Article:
These three Wordle starter words almost guarantee a winning streak

These three Wordle starter words almost guarantee a winning streak

I think about Wordle a little too much. My two step strategy of starting with TRAIN and then trying CLOSE as the second word got me on a nearly 100 win streak before I screwed it up a month ago. I tapped VAULT instead of FAULT. Oops. My mistake.

So I went back to the Wordle drawing board and decided I needed to try a three starter word strategy. Usually guessing TRAIN and CLOSE as my first two words gives me a decent number of exact letters that I just have to shuffle into the right places. But sometimes it doesn’t. Then I stare blankly at a grid, have four more guesses and no idea what to do.

TRAIN and CLOSE, my initial words, use all 10 of the 10 most used letters in the Concise Oxford English Dictionary, according to Reader’s Digest. That’s pretty good I thought. But where do I go from there if that doesn’t do me any good? For a while I tried WHELM because I thought W, H, L and M were good consonants to avoid. It worked OK but not great. I was under-WHELMED.

Pumped via ‘UMPED’

But for the past month I’ve been using this strategy:

First word… MOVES Second word… CLOSE (sometimes CLOSE doesn’t do anything, but those are big letters I can’t skip) Third word… UMPED. Yes, “UMPED” is a word. I hate to reuse the E, but UMPED brings me the last of the five main vowels, three capital consonants, and tries the E in a place where it occurs frequently.

‘X marks the spot

Once I guess those three words, I almost always have a decent set of letters to play with. Now all you usually have to do is rearrange the letters to find the Wordle answer.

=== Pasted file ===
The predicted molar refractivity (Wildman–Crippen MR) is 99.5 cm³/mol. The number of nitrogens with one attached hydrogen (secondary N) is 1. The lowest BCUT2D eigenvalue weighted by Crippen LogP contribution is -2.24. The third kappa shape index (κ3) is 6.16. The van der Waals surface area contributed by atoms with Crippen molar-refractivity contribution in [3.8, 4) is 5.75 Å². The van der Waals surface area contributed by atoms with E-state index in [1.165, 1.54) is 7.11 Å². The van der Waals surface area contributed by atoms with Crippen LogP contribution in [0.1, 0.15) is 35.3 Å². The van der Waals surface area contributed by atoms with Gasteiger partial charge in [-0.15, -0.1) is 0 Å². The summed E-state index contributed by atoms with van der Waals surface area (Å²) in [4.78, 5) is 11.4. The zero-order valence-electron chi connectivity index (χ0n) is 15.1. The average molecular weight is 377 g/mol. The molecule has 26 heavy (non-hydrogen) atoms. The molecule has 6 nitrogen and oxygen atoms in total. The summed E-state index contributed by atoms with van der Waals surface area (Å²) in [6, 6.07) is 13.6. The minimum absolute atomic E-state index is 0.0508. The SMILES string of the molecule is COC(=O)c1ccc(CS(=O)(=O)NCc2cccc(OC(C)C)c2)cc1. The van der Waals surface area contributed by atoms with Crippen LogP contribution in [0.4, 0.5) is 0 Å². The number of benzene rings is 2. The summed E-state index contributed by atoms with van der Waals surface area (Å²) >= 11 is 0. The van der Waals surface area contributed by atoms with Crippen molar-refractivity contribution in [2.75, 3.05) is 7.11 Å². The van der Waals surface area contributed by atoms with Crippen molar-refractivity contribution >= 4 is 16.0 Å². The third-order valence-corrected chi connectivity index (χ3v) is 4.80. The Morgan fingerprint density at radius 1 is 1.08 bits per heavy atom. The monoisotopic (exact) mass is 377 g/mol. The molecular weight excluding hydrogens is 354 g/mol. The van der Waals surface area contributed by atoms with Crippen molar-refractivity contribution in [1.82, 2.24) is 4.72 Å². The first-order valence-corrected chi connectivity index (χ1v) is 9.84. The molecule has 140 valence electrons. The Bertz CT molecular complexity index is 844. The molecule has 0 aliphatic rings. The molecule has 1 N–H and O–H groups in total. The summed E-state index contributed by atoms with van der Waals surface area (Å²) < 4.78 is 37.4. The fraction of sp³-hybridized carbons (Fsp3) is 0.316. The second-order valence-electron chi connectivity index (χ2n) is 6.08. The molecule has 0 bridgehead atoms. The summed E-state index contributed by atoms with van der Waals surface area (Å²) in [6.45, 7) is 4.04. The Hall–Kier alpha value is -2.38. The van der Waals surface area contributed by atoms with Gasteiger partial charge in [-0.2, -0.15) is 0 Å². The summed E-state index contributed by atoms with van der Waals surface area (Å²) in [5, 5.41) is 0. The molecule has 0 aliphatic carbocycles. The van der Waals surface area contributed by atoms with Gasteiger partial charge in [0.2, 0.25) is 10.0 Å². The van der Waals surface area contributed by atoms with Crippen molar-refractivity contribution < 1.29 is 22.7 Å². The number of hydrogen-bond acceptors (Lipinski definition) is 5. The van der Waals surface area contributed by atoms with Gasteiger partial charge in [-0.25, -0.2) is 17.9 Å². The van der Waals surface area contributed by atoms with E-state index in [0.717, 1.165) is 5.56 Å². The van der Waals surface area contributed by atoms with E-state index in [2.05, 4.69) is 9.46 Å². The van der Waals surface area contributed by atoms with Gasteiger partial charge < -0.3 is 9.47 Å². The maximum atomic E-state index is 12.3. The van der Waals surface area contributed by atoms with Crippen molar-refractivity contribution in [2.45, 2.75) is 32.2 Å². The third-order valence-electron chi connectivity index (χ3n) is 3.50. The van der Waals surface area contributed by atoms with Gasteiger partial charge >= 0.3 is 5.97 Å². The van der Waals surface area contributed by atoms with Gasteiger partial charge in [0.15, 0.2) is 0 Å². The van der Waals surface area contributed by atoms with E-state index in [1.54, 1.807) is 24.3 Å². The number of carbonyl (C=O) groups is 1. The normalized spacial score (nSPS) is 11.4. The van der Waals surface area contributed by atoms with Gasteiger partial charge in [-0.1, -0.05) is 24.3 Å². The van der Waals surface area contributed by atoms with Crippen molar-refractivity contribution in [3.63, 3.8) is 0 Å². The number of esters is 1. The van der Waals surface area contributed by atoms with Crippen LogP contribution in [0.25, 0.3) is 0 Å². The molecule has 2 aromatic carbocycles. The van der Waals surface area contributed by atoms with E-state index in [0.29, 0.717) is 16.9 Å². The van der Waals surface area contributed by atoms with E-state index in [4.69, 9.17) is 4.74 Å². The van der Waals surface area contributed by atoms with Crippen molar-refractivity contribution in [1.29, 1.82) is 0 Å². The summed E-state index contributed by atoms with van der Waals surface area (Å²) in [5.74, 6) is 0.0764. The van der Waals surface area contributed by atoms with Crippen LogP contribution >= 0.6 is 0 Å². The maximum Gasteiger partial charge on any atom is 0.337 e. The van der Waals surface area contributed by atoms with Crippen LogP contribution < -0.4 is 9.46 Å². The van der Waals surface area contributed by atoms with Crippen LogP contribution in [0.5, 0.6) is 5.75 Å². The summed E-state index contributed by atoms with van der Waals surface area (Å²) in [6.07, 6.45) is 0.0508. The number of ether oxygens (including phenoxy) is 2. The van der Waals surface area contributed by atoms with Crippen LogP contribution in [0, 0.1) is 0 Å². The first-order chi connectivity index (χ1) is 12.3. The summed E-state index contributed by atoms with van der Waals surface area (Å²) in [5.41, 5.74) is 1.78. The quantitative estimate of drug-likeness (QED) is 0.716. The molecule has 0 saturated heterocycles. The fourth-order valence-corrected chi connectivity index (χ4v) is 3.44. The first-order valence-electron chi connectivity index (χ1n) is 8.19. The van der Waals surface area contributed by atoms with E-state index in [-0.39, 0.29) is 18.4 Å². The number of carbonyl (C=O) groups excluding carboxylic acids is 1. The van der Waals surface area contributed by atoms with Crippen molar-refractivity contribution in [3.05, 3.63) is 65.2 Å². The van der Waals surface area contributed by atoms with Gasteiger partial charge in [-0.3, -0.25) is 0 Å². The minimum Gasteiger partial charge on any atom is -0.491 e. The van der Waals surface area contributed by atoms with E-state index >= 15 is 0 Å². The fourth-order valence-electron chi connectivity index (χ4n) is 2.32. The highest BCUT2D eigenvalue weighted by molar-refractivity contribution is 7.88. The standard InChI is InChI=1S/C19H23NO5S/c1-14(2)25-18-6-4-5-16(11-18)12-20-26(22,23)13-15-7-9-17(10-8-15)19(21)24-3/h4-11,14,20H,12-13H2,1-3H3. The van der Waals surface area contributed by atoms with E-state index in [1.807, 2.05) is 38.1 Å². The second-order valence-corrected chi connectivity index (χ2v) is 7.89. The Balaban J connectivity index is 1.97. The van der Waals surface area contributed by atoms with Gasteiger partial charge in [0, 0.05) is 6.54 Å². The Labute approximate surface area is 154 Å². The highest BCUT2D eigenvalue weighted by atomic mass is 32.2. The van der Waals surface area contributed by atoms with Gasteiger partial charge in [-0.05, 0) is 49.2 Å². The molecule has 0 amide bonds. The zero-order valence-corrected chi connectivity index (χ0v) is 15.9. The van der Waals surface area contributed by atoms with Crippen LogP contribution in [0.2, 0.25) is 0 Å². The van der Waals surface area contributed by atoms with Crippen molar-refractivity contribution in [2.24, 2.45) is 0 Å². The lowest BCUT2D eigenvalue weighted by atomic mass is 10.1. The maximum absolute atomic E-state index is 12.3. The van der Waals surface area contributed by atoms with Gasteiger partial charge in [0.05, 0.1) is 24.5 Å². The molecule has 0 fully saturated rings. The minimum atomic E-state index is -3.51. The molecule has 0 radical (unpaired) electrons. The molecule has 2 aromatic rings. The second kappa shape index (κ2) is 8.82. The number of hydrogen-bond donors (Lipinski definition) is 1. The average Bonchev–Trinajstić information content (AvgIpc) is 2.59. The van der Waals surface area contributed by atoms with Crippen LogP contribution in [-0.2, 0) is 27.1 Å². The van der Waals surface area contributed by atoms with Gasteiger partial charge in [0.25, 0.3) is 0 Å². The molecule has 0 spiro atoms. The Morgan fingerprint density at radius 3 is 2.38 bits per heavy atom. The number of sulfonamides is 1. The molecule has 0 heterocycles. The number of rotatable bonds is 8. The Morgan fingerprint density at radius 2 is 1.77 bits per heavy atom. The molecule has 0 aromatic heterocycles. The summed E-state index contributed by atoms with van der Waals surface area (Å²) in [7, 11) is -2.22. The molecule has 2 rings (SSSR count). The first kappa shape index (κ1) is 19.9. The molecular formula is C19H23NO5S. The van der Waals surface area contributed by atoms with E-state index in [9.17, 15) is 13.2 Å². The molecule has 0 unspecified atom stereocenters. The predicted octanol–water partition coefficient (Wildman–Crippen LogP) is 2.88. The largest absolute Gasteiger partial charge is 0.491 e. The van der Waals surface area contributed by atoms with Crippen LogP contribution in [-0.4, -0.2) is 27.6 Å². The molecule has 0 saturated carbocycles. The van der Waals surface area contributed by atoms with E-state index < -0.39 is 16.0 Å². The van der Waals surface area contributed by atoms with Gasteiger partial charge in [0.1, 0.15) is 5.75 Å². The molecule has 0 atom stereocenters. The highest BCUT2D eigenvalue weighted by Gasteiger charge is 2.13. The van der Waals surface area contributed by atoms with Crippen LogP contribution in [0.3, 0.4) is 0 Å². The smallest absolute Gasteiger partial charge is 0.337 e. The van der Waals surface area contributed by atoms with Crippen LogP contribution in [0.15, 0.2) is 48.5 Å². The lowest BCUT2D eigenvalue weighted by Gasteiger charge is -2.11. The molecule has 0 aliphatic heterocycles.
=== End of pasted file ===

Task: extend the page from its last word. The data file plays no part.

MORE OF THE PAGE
I think I could just write down possible words at this point, but I like to type possibilities into the Wordle grid using an “X” where I don’t know the letter. Maybe I know the word ends in “ER” and there’s a D somewhere. So I could type in DXXER and then try to figure it out from there. (“DIVER?”)

I backpress a lot and try different words, being careful not to accidentally press ENTER. But typing enough words with Xs usually upsets something in my brain. (Remember, the X just stands for a space, so use any letter there.)

A last resort… or a scam?

If you’re just incredibly stuck and don’t want to lose your streak, I have a suggestion. But honestly I think it’s a scam.

Sites like Crossword Solver allow you to choose any length of word (five letters for wordle) and then type in any letters you have. Then the website provides words that match those requirements.

This only really helps if you know what position at least two letters are in, although you can play around with this if you have letters and don’t know their position.

New Wordle rules

The New York Times bought Wordle from creator Josh Wardle back in January and has now appointed one of its editors to be in charge of the word list. So if you think words have gotten harder, you’re probably right. (“INANE,” the November 13 reply felt particularly like a New York Times reply to me.)

The Times also reiterated how plural forms work in the game. The game doesn’t use simple plural forms like “FOXES” or “SPOTS”, words that just append an S or ES to a single word. But they could use plurals like GEESE. That’s all well and good, but sometimes I guess a simple plural, like LIONS, because I know it’s not the answer, but I’m trying to fix some letter positions. That’s the fun of Wordle, play it however you want to get the answer. Guess how can guess.

I will continue to plug into Wordle daily. It gives me a nice little brain blow and it sure is satisfying to see all those green letters flip over if you guessed right.

And while I don’t always use my three-word method, it’s satisfying to have in my back pocket when I’m really at a loss. Hope it helps you too.

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